This survey characterizes Canadian thoracic surgeons by providing specific demographic, satisfaction and scope of practice information. Despite challenges in obtaining adequate resources for providing timely care, job satisfaction remains high, with a balanced workforce supply and demand anticipated for the foreseeable future.
The mechanism for the contribution of eosinophils (EOS) to asthma pathophysiology is not fully understood. Genome-wide expression analysis of airway EOS by microarrays has been limited by the ability to generate high quality RNA from sufficient numbers of airway EOS.
To identify, by genome-wide expression analyses, a compendium of expressed genes characteristic of airway EOS following an in vivo allergen challenge.
Atopic, mild asthmatic subjects were recruited for these studies. Induced sputum was obtained before and 48h after a whole lung allergen challenge (WLAC). Individuals also received a segmental bronchoprovocation with allergen (SBP-Ag) 1 month before and after administering a single dose of mepolizumab (anti-IL-5 monoclonal antibody) to reduce airway EOS. Bronchoalveolar lavage (BAL) was performed before and 48 h after SBP-Ag. Gene expression of sputum and BAL cells was analyzed by microarrays. The results were validated by qPCR in BAL cells and purified BAL EOS.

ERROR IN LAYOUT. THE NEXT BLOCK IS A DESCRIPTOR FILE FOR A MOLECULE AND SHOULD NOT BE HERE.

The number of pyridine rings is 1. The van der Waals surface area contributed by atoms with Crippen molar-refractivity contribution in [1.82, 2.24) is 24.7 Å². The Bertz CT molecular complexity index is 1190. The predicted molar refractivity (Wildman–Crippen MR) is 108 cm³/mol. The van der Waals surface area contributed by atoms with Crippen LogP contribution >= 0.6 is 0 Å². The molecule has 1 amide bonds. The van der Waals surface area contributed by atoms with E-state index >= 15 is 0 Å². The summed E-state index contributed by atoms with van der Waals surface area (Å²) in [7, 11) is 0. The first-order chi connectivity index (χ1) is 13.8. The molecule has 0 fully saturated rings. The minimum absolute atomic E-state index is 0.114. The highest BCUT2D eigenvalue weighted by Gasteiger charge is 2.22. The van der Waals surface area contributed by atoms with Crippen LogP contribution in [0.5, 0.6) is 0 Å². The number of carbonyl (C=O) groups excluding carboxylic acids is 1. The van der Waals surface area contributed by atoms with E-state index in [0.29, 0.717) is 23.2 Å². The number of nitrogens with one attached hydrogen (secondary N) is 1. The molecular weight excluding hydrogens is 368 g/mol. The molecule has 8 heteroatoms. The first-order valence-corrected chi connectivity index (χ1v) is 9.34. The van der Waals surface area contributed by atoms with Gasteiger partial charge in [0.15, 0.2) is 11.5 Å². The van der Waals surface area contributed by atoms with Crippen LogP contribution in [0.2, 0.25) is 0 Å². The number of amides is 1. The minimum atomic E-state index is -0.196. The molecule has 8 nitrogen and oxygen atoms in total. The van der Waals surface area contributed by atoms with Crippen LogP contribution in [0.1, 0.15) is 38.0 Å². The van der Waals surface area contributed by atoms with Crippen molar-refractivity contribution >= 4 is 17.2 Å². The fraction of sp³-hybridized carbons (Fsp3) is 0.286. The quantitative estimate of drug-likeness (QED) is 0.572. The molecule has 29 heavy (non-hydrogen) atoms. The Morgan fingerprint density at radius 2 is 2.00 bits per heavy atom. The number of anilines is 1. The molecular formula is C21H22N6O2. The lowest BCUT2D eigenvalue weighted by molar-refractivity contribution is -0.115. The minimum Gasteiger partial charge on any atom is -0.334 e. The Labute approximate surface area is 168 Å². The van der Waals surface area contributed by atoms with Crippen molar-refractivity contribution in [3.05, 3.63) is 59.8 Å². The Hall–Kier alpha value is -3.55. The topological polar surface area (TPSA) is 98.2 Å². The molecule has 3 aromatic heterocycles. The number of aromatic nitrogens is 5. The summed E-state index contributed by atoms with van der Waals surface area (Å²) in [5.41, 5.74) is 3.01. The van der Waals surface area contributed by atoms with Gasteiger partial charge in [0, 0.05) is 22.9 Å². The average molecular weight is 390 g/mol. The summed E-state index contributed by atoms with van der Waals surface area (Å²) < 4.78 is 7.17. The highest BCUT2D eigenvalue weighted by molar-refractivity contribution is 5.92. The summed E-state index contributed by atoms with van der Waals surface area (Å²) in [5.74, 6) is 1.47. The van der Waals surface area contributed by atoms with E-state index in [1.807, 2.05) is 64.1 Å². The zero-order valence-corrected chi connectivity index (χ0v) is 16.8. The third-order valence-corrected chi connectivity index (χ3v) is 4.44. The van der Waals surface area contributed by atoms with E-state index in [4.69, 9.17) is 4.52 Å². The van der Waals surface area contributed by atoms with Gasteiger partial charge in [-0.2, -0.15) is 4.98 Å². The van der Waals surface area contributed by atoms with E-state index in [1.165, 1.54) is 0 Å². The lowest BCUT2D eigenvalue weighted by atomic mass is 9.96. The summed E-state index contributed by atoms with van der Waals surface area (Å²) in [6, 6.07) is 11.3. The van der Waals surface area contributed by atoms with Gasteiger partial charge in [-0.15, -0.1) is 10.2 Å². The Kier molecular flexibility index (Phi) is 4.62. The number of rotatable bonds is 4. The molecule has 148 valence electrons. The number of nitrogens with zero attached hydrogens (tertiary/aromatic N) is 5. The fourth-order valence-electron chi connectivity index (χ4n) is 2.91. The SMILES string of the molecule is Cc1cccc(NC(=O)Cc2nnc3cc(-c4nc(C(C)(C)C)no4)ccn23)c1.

A total of 299 transcripts were up-regulated by more than 2-fold in total BAL cells following SBP-Ag. Mepolizumab treatment resulted in a reduction of airway EOS by 54.5% and decreased expression of 99 of the 299 transcripts. 3 of 6 post-WLAC sputum samples showed increased expression of EOS-specific genes, along with the expression of 361 other genes. Finally, the intersection of the 3 groups of transcripts (increased in BAL post SBP-Ag (299), decreased after mepolizumab (99), and increased in sputum after WLAC (365)) was composed of 57 genes characterizing airway EOS gene expression.